The bulk of Rouch’s films were shot in West Africa and document the region’s wealth of cultural customs and traditions. Although he is generally considered an ethnographic filmmaker, his work always eschewed scientific rigor in favor of a subjective, experiential perspective. Even his more strictly documentarian films, such as La chasse au lion à l’arc (The Lion Hunters) and Mammy Water, offer very little explanatory content. In portraying the arcane (and now largely disappeared) rituals of Nigerien lion hunters and Ghanaian fishermen, these films include scarce background information and, while they acknowledge the presence of a foreign observer, they are strictly committed to their subjects’ perspective, taking their superstitions at face value and submitting them to the viewer as fact. Rouch believed that by being too removed from the humans it studies, ethnography was stuck at an impasse and that film’s immediacy represented the only way out of its “ivory tower.”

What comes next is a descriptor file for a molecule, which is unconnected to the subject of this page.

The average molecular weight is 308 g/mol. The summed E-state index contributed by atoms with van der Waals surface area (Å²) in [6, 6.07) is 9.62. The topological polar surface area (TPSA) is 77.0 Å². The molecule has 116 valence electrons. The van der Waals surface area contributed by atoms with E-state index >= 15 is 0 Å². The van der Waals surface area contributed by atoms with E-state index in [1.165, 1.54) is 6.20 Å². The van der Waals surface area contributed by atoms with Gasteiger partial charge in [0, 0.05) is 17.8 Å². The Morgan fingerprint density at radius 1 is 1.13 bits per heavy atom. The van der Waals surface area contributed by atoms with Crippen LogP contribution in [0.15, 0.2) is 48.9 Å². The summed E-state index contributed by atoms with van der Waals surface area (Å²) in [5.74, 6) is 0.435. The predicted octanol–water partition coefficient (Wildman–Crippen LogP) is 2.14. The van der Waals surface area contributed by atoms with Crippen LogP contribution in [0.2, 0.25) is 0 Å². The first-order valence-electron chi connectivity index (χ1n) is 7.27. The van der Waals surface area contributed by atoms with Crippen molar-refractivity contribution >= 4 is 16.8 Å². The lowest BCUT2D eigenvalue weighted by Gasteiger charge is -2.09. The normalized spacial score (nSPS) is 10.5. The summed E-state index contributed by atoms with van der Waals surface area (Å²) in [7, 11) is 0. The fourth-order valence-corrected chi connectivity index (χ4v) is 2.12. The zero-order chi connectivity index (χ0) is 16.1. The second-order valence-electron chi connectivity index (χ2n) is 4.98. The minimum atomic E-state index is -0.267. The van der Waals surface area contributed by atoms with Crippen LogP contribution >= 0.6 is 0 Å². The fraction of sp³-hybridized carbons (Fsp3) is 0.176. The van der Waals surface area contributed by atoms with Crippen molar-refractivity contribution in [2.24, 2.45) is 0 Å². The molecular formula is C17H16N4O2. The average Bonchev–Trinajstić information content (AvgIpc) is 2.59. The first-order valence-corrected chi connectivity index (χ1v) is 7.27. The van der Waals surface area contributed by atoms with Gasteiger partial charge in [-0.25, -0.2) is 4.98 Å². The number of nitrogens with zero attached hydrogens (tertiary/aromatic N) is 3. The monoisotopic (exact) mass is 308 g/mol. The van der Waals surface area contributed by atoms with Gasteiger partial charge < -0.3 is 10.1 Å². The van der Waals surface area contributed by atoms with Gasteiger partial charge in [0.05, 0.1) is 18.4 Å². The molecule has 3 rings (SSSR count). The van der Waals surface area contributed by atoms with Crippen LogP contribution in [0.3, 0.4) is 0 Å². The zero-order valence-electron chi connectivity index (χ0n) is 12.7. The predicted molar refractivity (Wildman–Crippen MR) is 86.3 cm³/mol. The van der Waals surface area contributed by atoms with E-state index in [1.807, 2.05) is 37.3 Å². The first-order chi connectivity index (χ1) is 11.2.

In this regard, his encounter with Surrealism as an adolescent played a strong formative role. While in aesthetic terms, Rouch’s films remained predominantly realist, their ethos was markedly Surrealist and he was forever seeking new ways to exploit the medium’s potential for evoking the inner reality of his subjects. This is most apparent in the film that first brought him international attention, 1955’s Les maîtres fous (The Mad Masters). This short film depicts a Hauka possession ceremony, in which laborers from the city of Accra retreat to the jungle and become possessed by spirits in a ritual intended to purge them of their everyday ills, particularly the oppression of their colonized existence. In its depiction of the ceremony, it employs an increasingly feverish cinematography, with the frenetic editing, chaotic handheld camerawork and breakneck narration mirroring the intensity of the trances on display. Thus bombarded with images of men convulsing and foaming at the mouth, butchering and devouring a dog, and imperviously exposing their flesh to open flames and boiling water, the viewer is subjugated to a visceral and extremely upsetting experience, intended to not only convey the ecstasy of the possessions but also to reflect the violence suffered by the colonized Africans. Highly controversial, the film was universally censured upon its release: Western anthropologist deemed it a travesty, African intellectuals accused it of perpetuating racist exoticism, and the British Empire took it as a personal affront, banning it in its territories. Over time, its status has changed and it is now widely considered to be one of the most trenchant filmic reflections on imperialism.